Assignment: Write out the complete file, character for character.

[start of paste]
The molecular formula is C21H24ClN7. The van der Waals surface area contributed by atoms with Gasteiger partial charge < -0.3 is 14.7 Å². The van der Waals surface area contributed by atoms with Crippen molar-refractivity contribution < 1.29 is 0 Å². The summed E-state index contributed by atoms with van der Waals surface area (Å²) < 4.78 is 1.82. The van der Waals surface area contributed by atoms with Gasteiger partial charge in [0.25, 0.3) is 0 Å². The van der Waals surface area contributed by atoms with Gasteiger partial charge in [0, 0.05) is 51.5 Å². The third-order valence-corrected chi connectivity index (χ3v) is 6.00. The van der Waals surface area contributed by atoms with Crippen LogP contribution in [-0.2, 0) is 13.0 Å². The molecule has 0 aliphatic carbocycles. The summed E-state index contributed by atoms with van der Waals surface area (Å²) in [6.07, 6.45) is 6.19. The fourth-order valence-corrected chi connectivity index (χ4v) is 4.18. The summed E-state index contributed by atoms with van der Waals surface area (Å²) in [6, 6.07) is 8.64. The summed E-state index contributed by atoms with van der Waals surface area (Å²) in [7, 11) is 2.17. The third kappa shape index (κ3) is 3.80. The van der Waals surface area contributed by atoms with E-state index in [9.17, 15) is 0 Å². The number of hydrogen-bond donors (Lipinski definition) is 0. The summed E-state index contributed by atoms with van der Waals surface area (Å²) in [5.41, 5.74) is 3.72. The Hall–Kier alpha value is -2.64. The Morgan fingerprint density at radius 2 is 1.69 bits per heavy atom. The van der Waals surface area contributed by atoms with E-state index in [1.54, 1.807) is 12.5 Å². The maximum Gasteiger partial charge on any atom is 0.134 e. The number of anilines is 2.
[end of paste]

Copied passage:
The molecular formula is C21H24ClN7. The van der Waals surface area contributed by atoms with Gasteiger partial charge < -0.3 is 14.7 Å². The van der Waals surface area contributed by atoms with Crippen molar-refractivity contribution < 1.29 is 0 Å². The summed E-state index contributed by atoms with van der Waals surface area (Å²) < 4.78 is 1.82. The van der Waals surface area contributed by atoms with Gasteiger partial charge in [0.25, 0.3) is 0 Å². The van der Waals surface area contributed by atoms with Gasteiger partial charge in [0, 0.05) is 51.5 Å². The third-order valence-corrected chi connectivity index (χ3v) is 6.00. The van der Waals surface area contributed by atoms with Crippen LogP contribution in [-0.2, 0) is 13.0 Å². The molecule has 0 aliphatic carbocycles. The summed E-state index contributed by atoms with van der Waals surface area (Å²) in [6.07, 6.45) is 6.19. The fourth-order valence-corrected chi connectivity index (χ4v) is 4.18. The summed E-state index contributed by atoms with van der Waals surface area (Å²) in [6, 6.07) is 8.64. The summed E-state index contributed by atoms with van der Waals surface area (Å²) in [7, 11) is 2.17. The third kappa shape index (κ3) is 3.80. The van der Waals surface area contributed by atoms with E-state index in [9.17, 15) is 0 Å². The number of hydrogen-bond donors (Lipinski definition) is 0. The summed E-state index contributed by atoms with van der Waals surface area (Å²) in [5.41, 5.74) is 3.72. The Hall–Kier alpha value is -2.64. The Morgan fingerprint density at radius 2 is 1.69 bits per heavy atom. The van der Waals surface area contributed by atoms with E-state index in [1.54, 1.807) is 12.5 Å². The maximum Gasteiger partial charge on any atom is 0.134 e. The number of anilines is 2.